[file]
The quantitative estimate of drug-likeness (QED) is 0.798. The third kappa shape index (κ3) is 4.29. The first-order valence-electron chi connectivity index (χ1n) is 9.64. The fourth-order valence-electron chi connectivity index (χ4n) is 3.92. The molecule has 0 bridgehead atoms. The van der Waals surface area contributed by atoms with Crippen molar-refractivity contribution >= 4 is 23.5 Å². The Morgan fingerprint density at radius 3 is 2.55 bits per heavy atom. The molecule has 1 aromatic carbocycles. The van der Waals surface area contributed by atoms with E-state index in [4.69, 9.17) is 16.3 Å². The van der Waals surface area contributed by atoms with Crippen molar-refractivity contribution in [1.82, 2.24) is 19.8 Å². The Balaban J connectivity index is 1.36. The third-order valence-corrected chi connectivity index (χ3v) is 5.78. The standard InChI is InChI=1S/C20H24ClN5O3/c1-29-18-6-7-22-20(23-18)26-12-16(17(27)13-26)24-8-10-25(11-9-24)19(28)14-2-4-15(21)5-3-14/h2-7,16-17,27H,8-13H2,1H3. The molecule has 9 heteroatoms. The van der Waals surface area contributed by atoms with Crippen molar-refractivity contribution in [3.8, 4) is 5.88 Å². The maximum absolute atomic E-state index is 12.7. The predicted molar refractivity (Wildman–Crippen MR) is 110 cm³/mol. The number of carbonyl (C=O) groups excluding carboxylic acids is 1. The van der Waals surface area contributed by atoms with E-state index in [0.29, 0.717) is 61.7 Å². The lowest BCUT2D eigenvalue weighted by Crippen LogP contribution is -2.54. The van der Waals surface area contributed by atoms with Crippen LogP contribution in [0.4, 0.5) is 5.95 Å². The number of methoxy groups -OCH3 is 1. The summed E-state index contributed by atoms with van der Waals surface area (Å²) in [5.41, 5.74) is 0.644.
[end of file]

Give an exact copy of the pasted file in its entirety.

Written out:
The quantitative estimate of drug-likeness (QED) is 0.798. The third kappa shape index (κ3) is 4.29. The first-order valence-electron chi connectivity index (χ1n) is 9.64. The fourth-order valence-electron chi connectivity index (χ4n) is 3.92. The molecule has 0 bridgehead atoms. The van der Waals surface area contributed by atoms with Crippen molar-refractivity contribution >= 4 is 23.5 Å². The Morgan fingerprint density at radius 3 is 2.55 bits per heavy atom. The molecule has 1 aromatic carbocycles. The van der Waals surface area contributed by atoms with E-state index in [4.69, 9.17) is 16.3 Å². The van der Waals surface area contributed by atoms with Crippen molar-refractivity contribution in [1.82, 2.24) is 19.8 Å². The Balaban J connectivity index is 1.36. The third-order valence-corrected chi connectivity index (χ3v) is 5.78. The standard InChI is InChI=1S/C20H24ClN5O3/c1-29-18-6-7-22-20(23-18)26-12-16(17(27)13-26)24-8-10-25(11-9-24)19(28)14-2-4-15(21)5-3-14/h2-7,16-17,27H,8-13H2,1H3. The molecule has 9 heteroatoms. The van der Waals surface area contributed by atoms with Crippen molar-refractivity contribution in [3.8, 4) is 5.88 Å². The maximum absolute atomic E-state index is 12.7. The predicted molar refractivity (Wildman–Crippen MR) is 110 cm³/mol. The number of carbonyl (C=O) groups excluding carboxylic acids is 1. The van der Waals surface area contributed by atoms with E-state index in [0.29, 0.717) is 61.7 Å². The lowest BCUT2D eigenvalue weighted by Crippen LogP contribution is -2.54. The van der Waals surface area contributed by atoms with Crippen LogP contribution in [0.4, 0.5) is 5.95 Å². The number of methoxy groups -OCH3 is 1. The summed E-state index contributed by atoms with van der Waals surface area (Å²) in [5.41, 5.74) is 0.644.